In recent years, a surge in online trading applications has introduced new financial instruments, such as short selling, to ordinary people. But what is the driving force behind this trend?
What Is Short Selling?
With 18 years of experience in the financial markets, the BBC reports on Peter Roscoe, who candidly shares his journey on his YouTube channel, where he talks about his trading wins and losses.
Lately, he has observed a growing trend in the proliferation of online trading apps, which are equipping newcomers with innovative tools to engage in trading.
Mr Roscoe has noticed that short selling, in particular, has seen a noticeable rise in popularity.
Shorting a stock is different from the typical trading approach, involving the borrowing and immediate sale of a stock with the anticipation of its value decreasing. If this prediction pans out, you can repurchase the stock at a lower price and pocket the difference.
Defenders of short selling argue that it serves a vital role in the financial markets, contributing to the discovery of an asset’s true value and, at times, uncovering fraudulent activities.
Nonetheless, it’s a high-risk trading strategy that, until recently, was something that only professionals could do.
However, with the emergence of online trading platforms, amateur investors can now do it in seconds – something Mr Roscoe has expressed his concerns over.
“I get messages all the time. ‘Hey, I want to try this day trading shorting thing.’ In the comment section, emails – minimum one a day. And I always say, ‘Look, are you employed? Don’t do it.”
“Unless you can commit four to five hours a day, Monday through Friday, and watch the market, just watch these tickers go up and down for six months, you’ve got no chance. And by the way, after that, there’s a good probability you’ll still fail.”
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“The rise has been phenomenal”
Despite warnings from individuals like Mr Roscoe, many have plunged into short selling, and the widespread adoption of online trading applications.
Dan Moczulski, UK managing director of E-Toro, has seen shorting on its platform rise dramatically over the past three years. But why?
“The rise has been phenomenal,” says Mr Moczulski.
He says the Covid pandemic played a key part. “A lot of people were working from home, and so it allowed them to look at different ways of making money.”
He also thinks the culture around money has changed in the UK since the pandemic.
“People didn’t talk about their finances – maybe it was just house prices that people would talk about at a dinner party. Now people are very happy to share their own stock portfolio, they’re happy to share their wins and their losses, which is something that just didn’t happen five years ago.”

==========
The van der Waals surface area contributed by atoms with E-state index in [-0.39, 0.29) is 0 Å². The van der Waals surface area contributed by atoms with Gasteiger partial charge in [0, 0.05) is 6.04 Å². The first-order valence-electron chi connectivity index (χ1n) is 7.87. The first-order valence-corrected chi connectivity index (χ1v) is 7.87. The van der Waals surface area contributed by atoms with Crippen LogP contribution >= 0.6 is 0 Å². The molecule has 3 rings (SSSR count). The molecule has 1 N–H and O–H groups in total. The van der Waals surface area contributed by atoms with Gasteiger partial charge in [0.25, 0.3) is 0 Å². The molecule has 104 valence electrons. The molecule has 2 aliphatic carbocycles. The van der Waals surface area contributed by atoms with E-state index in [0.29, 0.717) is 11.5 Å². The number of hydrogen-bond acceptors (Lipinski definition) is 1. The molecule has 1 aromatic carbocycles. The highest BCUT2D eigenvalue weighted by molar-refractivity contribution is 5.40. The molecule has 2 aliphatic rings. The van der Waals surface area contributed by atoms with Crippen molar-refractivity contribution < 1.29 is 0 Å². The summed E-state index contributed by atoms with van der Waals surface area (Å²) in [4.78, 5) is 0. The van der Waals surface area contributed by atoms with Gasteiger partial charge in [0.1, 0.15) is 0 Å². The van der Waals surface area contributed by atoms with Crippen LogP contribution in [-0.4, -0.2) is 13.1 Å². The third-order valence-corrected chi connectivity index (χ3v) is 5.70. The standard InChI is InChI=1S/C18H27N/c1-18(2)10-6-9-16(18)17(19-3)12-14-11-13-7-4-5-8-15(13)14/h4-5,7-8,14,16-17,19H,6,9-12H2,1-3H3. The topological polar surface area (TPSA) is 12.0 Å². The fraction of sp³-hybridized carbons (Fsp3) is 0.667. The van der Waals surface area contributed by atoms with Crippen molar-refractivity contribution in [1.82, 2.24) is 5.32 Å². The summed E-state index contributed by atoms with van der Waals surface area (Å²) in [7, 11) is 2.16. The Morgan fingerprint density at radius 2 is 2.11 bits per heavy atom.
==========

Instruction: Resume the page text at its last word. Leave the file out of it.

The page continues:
Furthermore, social media is now full of big-name short sellers and amateur traders loudly pointing out what stocks they think are destined to fall.
A New Kind of Trader
With this rise, a new kind of trader has won newfound prominence. That’s the activist short seller: a trader who doesn’t just bet against companies hoping their share price will fall, but who does so by publishing detailed research with brash headlines.
One of the most prominent is Carson Block from the firm Muddy Waters. Many times, firms like his will accuse companies of outright dishonesty, betting that their stock will fall when they outline their concerns.
“The gap in the market that we fill is to say, hey, this management has been bamboozling you investors or misleading you,” says Mr Block.
“And here’s what’s really going on. And this is why we’re short. So from that perspective, what we are, as activist short sellers, are providers of transparency to the market.”
Activist short sellers are divisive. By talking down companies, some accuse them of distorting the market.
“A lot of people think that the day that we publish and something goes down a lot that we’re high-fiving each other and standing on desks,” says Mr Block.
“No. The more something drops on day one, the more I think ‘OK – they’re going to come after me, I haven’t heard the last of this’. So there’s really very little celebration on the days where it’s going well.”
All-in-all, it’s a very stressful way to make money.
“It’s a profession that has burned most of its practitioners out within a few years, and I’ve been doing it 13 years, and it’s definitely putting miles on me,” says Mr Block.
Peter Roscoe agrees.
“If we would go on my first 100 shorts, I’d probably say I won 30% of them and lost 70%. You are going to be wrong quite a lot of times”, explains Mr Roscoe.
So, even for a seasoned trader like Mr Roscoe, that’s only a 30% success rate. No wonder he advises amateurs against diving head-first into short selling on online trading apps.
The paramount consideration is that traders are well-informed about the endeavour they are undertaking. Should they choose to enter the trading arena, it is essential that they dedicate ample time to hone their skills in short selling and the broader realm of finance.